“I have a horror of reality. That’s why I’m a fiction writer” – RF Lucchetti

Some writers achieve fame by publishing few books throughout their lives, as is the case with JD Salinger, who in addition to his sweeping novel The Catcher in the Rye has published only three more short stories books. Or Emily Brontë which has only a single published book, The Wuthering Heights, that resists time and is always in the bookstores among the best sellers. Other authors, however, have an extensive literary production and are rarely remembered by the large audience. It seems to be the case of the fictionist, draftsman, writer, and screenwriter of films, comics and photonovels from São Paulo, Rubens Francisco Lucchetti, or simply RF Lucchetti. He is considered the biggest name of pulp fiction in Brazil with a list of no less than 1547 books over a long and profitable career.

The 85-year-old author lives in Jardinópolis, a small town in the interior of the state of São Paulo. His home has a vast library with his works. He wrote about everything: from terror tales to crime stories and erotic tales, with funny titles like Os vampiros não fazem sexo (Vampires Do Not Have Sex), Confissões de uma morta (Confessions of a Dead Woman) and Fim de semana com a morte (A Weekend with Death). Lucchetti also wrote several screenplays, soap operas, and TV shows. Among his most well-known creations are the movies As sete vampiras (The Seven Vampires, 1986), directed by the filmmaker Ivan Cardoso, and his partnership with the filmmaker José Mojica Marins, Zé do Caixão (Coffin Joe). Alongside Mojica, he has written classics such as O estranho mundo de Zé do Caixão (The Strange World of Coffin Joe, 1968) and O despertar da besta (The Awakening of the Beast, 1969).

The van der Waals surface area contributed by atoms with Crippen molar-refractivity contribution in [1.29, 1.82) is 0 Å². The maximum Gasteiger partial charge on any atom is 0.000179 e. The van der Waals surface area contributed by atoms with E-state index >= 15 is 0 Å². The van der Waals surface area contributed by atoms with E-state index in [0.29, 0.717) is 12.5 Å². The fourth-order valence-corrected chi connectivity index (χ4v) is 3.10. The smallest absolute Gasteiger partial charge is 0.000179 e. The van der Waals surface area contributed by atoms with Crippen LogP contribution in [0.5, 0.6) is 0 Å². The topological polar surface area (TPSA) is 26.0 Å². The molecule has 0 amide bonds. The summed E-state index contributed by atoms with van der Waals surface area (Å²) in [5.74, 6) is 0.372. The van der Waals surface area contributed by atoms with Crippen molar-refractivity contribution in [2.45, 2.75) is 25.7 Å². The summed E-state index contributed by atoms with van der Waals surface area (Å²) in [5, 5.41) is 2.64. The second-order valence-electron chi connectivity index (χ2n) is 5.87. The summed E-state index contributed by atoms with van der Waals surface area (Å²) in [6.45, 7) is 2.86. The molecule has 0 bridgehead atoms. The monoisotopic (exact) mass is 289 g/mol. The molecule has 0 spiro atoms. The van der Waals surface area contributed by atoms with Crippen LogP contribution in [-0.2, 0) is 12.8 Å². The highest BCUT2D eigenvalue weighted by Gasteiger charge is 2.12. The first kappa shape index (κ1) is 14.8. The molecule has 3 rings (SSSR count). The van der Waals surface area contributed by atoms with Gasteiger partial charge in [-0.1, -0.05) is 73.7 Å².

Rubens Francisco Lucchetti. Photo Credit Rafa Gnomo – Nerd Pride.

R.F. Lucchetti’s highest production took place in the 70s’ and 80s.’ To legitimize his work, he has written many of his under various pseudonyms commonly suggested by his publishers, who did not believe in a Latin name signing stories of mystery and horror. Mary Shelby (in reference to writer Mary Shelley), Vincent Lugosi (in allusion to the horror movie actors, Vincent Price and Bela Lugosi). Brian Stockler and Isadora Highsmith were some of the names used by Lucchetti. One of his books, Noite diabólica (Diabolic Night) published in 1963, is considered to be Brazil’s first written horror book.

Now RF Lucchetti is the newest honoree of the Vigor Mortis Theater Company in his latest project, A macabra biblioteca do Dr. Lucchetti (Dr. Lucchetti’s Grisly Library). The Company based in Curitiba directed by Paulo Biscaia Filho – contemplated with the Rumos Itaú Cultural (2015-2016), one of the main cultural programs of the country – brings to the public its latest project, thus beginning the celebrations of the 20 years of Vigor Mortis.